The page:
This is an album without discernable weakness, and it adds to a growing sense that Buddy Miller is on his way to being the 21st century, Americana permutation of Charlie Rich. His country soul groove, his musical eclecticism and his vocal and instrumental chops certainly lend credence to such a comparison. So does a wife whose collaborations are essential to his art and whose songs are the frameworks for some of his strongest performances.
Here, those performances include the near-to-unbearable »»»
Editorial: Walking the talk
When names like Hank Williams, Johnny Cash, Waylon and the Hag are invoked, you're talking hard core country. These are the touchstones of country , the guys who made country music what it was and still is (or maybe can be). When these folks would sing about being down-and-out and the rough-and-tumble, they knew of what they were singing about. Fast forward a few years to the country singers of today. »»»
Concert Review: Yes, Town Mountain is "really good"
Town Mountain exited the stage after concluding its regular set, and when the applause demanded the deserved encore, a fan yelled out "You guys are really good." That the mainly Asheville, N.C.-based bluegrass quintet demonstrated time and again.
Town Mountain merged bluegrass and country sounds with enough alterations during the 81-minute... »»»
Country News Digest
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NASHVILLE OUTLAWS: A Tribute To Motley Crue
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The No-Hit Wonder
After only four albums in a dozen years, there's a certain truthfulness that comes with a title like "The No-Hit Wonder." On the other hand, Cory Branan's apparent attempt at modesty belies a talent that deserves to garner notice, thanks to a wry yet infectious songwriting style that takes pains to share its strengths without ever requiring a second listen. If Branan is reticent to show he's worthy of chart placement, it's certainly not evident here. »»»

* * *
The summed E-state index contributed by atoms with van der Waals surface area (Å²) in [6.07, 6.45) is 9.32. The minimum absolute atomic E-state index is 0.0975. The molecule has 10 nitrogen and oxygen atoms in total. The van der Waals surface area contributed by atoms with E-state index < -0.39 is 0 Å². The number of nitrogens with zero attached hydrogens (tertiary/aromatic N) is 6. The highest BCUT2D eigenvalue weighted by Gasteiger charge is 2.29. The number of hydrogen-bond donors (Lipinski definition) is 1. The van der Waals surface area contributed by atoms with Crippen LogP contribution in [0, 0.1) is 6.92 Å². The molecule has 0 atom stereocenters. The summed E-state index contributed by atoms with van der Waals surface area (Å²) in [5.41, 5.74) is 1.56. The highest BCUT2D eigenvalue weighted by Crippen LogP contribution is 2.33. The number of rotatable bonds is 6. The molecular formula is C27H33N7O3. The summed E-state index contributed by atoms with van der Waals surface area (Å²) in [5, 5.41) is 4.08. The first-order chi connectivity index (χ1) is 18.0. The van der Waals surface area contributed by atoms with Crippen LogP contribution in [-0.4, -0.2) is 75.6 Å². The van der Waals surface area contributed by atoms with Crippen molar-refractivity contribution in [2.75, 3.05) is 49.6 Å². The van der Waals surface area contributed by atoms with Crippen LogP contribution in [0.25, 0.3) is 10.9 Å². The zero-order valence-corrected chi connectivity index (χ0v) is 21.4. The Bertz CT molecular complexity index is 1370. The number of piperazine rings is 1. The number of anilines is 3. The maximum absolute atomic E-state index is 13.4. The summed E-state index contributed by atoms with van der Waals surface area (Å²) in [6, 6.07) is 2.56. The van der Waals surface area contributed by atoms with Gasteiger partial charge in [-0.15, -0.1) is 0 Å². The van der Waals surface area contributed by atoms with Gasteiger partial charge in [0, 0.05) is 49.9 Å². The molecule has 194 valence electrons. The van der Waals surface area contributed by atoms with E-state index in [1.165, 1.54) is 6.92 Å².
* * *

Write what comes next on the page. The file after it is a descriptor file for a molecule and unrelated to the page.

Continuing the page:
When we last heard from Sunny Sweeney in 2011 with "Concrete," her major label debut on Big Machine showed a very different side of Sweeney, whose album 5 years earlier was appropriately titled "Heartbreakers Hall of Fame." Texas honky tonk and traditional country songs blanketed her debut, but the same could not be said for "Concrete," which was the kind of disc that those bemoaning slicked up country had reason to be right. »»»
Lonesome and Then Some
Through 50 years, Larry Sparks has honed a full-bodied, soulful approach to singing bluegrass. He has a wonderful right hand, maintaining unbreakable rhythm while contributing leads that lend a bluesy country resonance to his songs. Sparks and his band form the consistent instrumental core with The Lonesome Ramblers appearing throughout. »»»
The current darlings of bluegrass, Flatt Lonesome returns with its second album; "Too" is a considerable improvement over last year's inconsistent debut. The strength of this family-based band, centered about the Robertson siblings, remains the passion for vocal performance. Whether considering Buddy's straightforward approach on "Dangerous Dan" or the sweet back-and-forth of sisters Charli and Kelsi, there is no denying the vocal prowess of this six-piece. »»»